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Hawaii land board votes to limit access to Mauna Kea amid protests over giant telescope

07/11/2015 05:24 EDT | Updated 07/11/2016 05:59 EDT
HONOLULU, Hawaii - Hawaii officials voted to impose an emergency rule to restrict access to Mauna Kea after protesters blocked construction of a giant telescope.

The Board of Land and Natural Resources voted 5-2 Friday night on the 120-day rule, the Honolulu Star-Advertiser reports (http://bit.ly/1LXtiYJ ). The rule restricts being within a mile of the mountain's access road during certain nighttime hours, unless in a moving vehicle, and prohibits camping gear.

It would allow construction to resume on the $1.4 billion Thirty Meter Telescope, the subject of months of protests. Many Native Hawaiians consider the mountain sacred.

Camping was already prohibited on the mountain.

"We need the tools to keep order on the mountain," said board member Chris Yuen. "It's sad that it has come to this point."

Construction had stalled as protesters maintained an around-the-clock presence on the mountain.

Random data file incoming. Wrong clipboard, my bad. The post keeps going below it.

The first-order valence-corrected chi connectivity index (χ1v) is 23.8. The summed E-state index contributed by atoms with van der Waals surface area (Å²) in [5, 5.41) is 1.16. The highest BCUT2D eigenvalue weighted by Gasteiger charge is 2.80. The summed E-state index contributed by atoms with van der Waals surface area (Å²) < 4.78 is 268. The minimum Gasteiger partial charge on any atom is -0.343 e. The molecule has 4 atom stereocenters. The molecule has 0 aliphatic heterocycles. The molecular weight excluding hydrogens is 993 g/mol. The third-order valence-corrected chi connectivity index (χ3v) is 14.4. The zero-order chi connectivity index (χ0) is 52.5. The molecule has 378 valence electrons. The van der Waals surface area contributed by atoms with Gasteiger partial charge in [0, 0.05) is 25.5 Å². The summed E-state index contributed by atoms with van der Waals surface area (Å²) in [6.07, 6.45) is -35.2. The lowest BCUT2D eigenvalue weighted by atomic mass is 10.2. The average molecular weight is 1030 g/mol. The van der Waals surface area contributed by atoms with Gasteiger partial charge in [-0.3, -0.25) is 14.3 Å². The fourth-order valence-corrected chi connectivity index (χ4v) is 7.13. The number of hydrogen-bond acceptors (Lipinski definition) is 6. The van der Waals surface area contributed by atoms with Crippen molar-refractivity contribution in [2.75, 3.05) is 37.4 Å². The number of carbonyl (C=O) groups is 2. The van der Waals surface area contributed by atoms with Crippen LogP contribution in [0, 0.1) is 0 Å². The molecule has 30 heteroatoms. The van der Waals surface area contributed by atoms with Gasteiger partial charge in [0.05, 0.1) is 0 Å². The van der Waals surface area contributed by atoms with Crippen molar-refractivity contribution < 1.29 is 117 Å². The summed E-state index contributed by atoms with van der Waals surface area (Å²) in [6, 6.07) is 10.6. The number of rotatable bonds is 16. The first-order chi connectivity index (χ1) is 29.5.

More than 100 people testified during the eight-hour meeting. The board went into executive session around 9 p.m. and came out for deliberations after 10 p.m.

Protest leaders say they won't stop keeping constant vigil.

Bad behaviour by some protesters — ranging from putting boulders in the road to threats and harassment — has created unsafe conditions that make the emergency rule necessary, said state Attorney General Doug Chin.

The University of Hawaii, which is responsible for stewardship of Mauna Kea, released logs kept by rangers and staff at the mountain's visitor centre since late March, when protesters started staying on the mountain overnight.

Incidents recorded include a bomb threat made on Facebook, protesters making a throat-slashing gesture at workers of an existing telescope and protesters taking souvenirs from the gift shop.

Kahookahi Kanuha, a protest leader, denied the allegations of bad behaviour.

State officials had argued that the volume of protesters — hundreds of them at times — is damaging to natural resources and a strain on facilities.

Some of those who testified said the rules would infringe on Native Hawaiians' right to access the mountain for cultural and religious practices.

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